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New towing policy in the offing

BY: Timothy Ngnenbe
  David Osafo Adonteng (left), acting D-G, National Road Safety Authority, in an interview with our reporter
David Osafo Adonteng (left), acting D-G, National Road Safety Authority, in an interview with our reporter

The National Road Safety Authority (NRSA) has initiated a process to roll out a new policy for the removal of disabled vehicles from the road.

The policy provides three options for funding the removal of breakdown vehicles to safety.

The policy gives the Ghana Police Service the mandate to compulsorily tow vehicles that have broken down or are parked wrongly on the road to designated holding centres, and the owners surcharged.

The new regime also provides legal backing to private entities to set up towing services for vehicle owners to voluntarily access their services to have their vehicles cleared from the road.

Then, vehicle owners will have the option of subscribing to insurance policies for the companies to take up the responsibility of removing their vehicles from the road when they break down.

The acting Director-General of the NRSA, David Osafo Adonteng, told the Daily Graphic that the authority had sent the policy proposal to the Ministry of Transport for perusal and submission to Parliament.

It comes more than five years after the failed attempt to implement a vehicle towing levy.

The policy proposal is contained in some reviews that have been made to the Road Traffic Regulation, 2012 (L.I 2180).

Details

Providing details on the new towing policy, Mr Adonteng said the Motor Traffic and Transport Division (MTTD) of the Ghana Police Service would be given the power to compulsorily remove any vehicle parked at a place considered dangerous to life and property.

"When it is removed from the wrong place to a safer place, the cost of the towing and storage at a depot will be calculated and surcharged on the owner," he said.

He added that a second option was for private sector players to be engaged to set up at strategic places across the country and given the legal backing to take fees annually from vehicle owners who wished to access their services.

Mr Adonteng added that many insurance companies had bought into the idea of providing premiums to vehicle owners for the purpose of towing breakdown vehicles.

"When we are ready to roll out, we will publish the list of all service providers, where they are located, and their contact details so that people can easily call for support," he added.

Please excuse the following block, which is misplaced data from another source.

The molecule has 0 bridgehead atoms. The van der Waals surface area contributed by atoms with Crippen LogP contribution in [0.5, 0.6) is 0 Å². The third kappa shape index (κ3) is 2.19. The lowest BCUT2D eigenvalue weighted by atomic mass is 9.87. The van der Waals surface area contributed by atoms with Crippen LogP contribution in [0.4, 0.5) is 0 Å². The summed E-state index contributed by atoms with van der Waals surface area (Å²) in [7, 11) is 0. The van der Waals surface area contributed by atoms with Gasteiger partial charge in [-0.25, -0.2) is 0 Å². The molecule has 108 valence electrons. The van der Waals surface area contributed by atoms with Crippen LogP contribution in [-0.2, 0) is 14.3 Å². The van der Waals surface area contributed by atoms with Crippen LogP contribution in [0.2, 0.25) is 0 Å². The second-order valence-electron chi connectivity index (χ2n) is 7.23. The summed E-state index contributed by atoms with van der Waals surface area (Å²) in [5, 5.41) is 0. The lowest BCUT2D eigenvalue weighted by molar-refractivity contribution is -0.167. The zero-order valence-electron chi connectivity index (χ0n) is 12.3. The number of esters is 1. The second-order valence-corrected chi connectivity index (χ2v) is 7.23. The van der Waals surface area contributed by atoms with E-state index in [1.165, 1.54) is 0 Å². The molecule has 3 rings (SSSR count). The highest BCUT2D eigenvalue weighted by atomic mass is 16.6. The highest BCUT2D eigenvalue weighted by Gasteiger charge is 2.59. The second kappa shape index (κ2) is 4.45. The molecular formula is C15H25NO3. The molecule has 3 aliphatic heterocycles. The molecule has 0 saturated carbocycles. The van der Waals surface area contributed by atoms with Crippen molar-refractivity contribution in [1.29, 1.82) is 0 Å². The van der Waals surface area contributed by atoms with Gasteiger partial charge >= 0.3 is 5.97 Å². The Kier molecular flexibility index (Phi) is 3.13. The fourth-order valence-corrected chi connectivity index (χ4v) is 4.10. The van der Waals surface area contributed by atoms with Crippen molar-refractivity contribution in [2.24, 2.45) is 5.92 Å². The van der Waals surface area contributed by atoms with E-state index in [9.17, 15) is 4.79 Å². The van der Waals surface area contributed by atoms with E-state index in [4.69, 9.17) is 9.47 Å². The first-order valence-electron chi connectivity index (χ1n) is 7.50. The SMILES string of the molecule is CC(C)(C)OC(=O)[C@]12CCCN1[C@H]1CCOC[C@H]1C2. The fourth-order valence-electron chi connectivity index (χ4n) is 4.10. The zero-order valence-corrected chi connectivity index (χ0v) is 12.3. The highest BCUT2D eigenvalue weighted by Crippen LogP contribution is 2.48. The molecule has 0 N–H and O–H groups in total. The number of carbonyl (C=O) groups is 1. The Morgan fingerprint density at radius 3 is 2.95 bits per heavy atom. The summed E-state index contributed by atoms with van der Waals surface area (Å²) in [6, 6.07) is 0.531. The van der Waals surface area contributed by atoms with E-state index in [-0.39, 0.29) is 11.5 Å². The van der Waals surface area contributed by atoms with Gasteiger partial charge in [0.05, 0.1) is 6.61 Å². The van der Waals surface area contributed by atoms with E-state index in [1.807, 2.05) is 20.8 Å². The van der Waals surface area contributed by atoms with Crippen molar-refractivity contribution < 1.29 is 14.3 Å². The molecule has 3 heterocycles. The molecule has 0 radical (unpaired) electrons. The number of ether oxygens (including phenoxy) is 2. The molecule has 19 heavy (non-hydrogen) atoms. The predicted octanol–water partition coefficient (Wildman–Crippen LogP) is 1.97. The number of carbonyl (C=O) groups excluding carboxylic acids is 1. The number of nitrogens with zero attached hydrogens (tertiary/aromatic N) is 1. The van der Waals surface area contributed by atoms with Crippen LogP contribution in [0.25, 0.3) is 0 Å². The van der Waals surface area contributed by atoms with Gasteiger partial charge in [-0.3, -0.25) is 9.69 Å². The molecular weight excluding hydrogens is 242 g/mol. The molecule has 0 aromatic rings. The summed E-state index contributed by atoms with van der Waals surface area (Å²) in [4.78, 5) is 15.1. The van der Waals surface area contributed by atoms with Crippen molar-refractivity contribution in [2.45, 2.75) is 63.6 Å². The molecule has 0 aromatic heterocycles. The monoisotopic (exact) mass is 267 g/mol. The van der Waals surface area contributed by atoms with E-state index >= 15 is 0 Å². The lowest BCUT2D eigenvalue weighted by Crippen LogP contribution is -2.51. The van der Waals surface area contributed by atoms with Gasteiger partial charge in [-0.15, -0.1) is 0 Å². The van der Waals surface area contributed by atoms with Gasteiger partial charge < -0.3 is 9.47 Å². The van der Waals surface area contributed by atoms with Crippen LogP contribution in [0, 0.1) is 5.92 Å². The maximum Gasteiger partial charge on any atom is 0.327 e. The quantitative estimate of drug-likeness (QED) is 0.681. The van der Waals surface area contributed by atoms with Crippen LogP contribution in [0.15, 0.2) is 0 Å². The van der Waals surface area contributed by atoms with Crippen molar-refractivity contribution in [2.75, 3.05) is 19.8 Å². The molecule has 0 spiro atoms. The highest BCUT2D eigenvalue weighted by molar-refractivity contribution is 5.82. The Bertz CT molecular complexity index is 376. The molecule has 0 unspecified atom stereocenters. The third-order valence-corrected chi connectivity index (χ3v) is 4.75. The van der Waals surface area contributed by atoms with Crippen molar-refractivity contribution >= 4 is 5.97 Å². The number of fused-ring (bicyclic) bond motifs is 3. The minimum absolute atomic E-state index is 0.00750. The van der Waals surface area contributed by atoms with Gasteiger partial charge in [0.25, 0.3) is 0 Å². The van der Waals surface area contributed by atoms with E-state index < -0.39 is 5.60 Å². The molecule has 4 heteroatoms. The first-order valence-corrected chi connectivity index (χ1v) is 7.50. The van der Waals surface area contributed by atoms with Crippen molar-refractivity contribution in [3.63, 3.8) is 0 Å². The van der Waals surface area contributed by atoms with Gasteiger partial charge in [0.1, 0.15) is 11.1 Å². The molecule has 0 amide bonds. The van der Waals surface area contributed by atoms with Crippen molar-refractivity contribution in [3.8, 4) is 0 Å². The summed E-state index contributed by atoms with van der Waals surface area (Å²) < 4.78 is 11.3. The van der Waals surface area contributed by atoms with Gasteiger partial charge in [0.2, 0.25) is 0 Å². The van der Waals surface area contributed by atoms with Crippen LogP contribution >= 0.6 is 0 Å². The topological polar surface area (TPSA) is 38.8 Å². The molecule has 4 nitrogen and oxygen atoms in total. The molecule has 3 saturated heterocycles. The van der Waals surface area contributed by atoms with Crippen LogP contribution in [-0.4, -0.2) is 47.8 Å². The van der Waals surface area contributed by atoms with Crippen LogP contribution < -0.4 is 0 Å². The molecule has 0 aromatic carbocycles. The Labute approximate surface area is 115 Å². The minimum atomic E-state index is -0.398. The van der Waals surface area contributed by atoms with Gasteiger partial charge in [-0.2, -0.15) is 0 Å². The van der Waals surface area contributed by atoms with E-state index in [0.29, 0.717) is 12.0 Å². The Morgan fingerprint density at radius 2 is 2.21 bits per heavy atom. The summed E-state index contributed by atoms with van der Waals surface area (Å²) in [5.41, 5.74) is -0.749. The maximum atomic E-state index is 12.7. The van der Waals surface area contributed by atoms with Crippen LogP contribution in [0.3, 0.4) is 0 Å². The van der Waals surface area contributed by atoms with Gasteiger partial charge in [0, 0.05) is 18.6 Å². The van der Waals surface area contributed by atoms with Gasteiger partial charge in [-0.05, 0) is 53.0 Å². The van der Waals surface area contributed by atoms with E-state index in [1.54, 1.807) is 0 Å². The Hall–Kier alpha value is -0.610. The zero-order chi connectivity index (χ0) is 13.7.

Regulation

The Road Traffic Regulations provide clear instructions for the removal of breakdown vehicles from the road.

Regulation 102 (1) of L.I. 2180 states: “An owner of a vehicle or person in charge of a motorcycle or trailer who causes or permits the motorcycle or trailer which breaks down on the road to be left on the road shall give notice to the nearest police station or authorise a towing service provider within an hour if the broken down vehicle or trailer is located within a built-up area; and within two hours if the broken-down vehicle or trailer is within a place other than a built-up area”.

Despite this law, some breakdown vehicles are left on the road for days and sometimes months.

In a bid to address the challenge, the NRSA announced that effective July 1, 2017, vehicle owners were required to pay a mandatory road safety fee to be charged during the processing of their roadworthy certificates by the Driver and Vehicle Licensing Authority (DVLA).

Per the details, owners of motorbikes were to pay GH¢10 annually, while owners of non-commercial vehicles would pay GH¢20.

For commercial vehicles, taxis would attract GH¢40; mini-buses would pay GH¢80, while heavy-duty trucks would pay between GH¢80 and GH¢200 annually depending on their tonnage.

In addition, foreign vehicles that were not required to go to the DVLA for road worthy certification were to be made to pay the required fees at the points of entry.

Intervention

Mr Adonteng observed that it had become necessary to revisit the idea of getting an effective mechanism to clear breakdown vehicles to reduce the spate of road crashes.

The move, according to the NRSA, was to promote safety on the roads by way of providing reliable towing services such that when vehicles broke down, the authority could ensure that they were “swiftly towed” to prevent crashes into stationary vehicles, and prevent oil from leaking onto the roads to destroy them.

Mr Adonteng expressed the optimism that with the broader engagement that had gone on with key stakeholders, the new policy would be accepted by the public.

He said while efforts were being made to roll out the revised towing system, it was important for vehicle owners to take responsibility for the removal of breakdown vehicles from the road.